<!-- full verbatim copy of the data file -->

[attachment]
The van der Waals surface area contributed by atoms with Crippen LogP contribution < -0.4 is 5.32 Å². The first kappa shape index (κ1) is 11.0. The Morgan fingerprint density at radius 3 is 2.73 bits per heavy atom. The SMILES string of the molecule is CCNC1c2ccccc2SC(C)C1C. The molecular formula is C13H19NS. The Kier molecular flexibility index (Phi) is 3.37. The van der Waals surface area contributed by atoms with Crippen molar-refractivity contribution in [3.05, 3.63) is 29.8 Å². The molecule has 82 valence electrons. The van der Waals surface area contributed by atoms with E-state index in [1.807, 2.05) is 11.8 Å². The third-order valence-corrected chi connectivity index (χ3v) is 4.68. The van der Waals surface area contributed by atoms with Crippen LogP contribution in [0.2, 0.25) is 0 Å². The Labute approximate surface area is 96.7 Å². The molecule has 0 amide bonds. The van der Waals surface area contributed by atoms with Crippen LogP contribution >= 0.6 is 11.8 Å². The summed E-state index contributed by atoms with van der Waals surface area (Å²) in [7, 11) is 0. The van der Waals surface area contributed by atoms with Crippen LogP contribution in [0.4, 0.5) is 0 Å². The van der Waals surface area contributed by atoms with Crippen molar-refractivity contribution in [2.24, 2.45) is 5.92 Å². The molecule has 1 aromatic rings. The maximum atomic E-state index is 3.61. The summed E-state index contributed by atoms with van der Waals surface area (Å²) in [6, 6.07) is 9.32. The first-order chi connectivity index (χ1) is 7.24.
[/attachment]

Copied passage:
The van der Waals surface area contributed by atoms with Crippen LogP contribution < -0.4 is 5.32 Å². The first kappa shape index (κ1) is 11.0. The Morgan fingerprint density at radius 3 is 2.73 bits per heavy atom. The SMILES string of the molecule is CCNC1c2ccccc2SC(C)C1C. The molecular formula is C13H19NS. The Kier molecular flexibility index (Phi) is 3.37. The van der Waals surface area contributed by atoms with Crippen molar-refractivity contribution in [3.05, 3.63) is 29.8 Å². The molecule has 82 valence electrons. The van der Waals surface area contributed by atoms with E-state index in [1.807, 2.05) is 11.8 Å². The third-order valence-corrected chi connectivity index (χ3v) is 4.68. The van der Waals surface area contributed by atoms with Crippen LogP contribution in [0.2, 0.25) is 0 Å². The Labute approximate surface area is 96.7 Å². The molecule has 0 amide bonds. The van der Waals surface area contributed by atoms with Crippen LogP contribution >= 0.6 is 11.8 Å². The summed E-state index contributed by atoms with van der Waals surface area (Å²) in [7, 11) is 0. The van der Waals surface area contributed by atoms with Crippen LogP contribution in [0.4, 0.5) is 0 Å². The van der Waals surface area contributed by atoms with Crippen molar-refractivity contribution in [2.24, 2.45) is 5.92 Å². The molecule has 1 aromatic rings. The maximum atomic E-state index is 3.61. The summed E-state index contributed by atoms with van der Waals surface area (Å²) in [6, 6.07) is 9.32. The first-order chi connectivity index (χ1) is 7.24.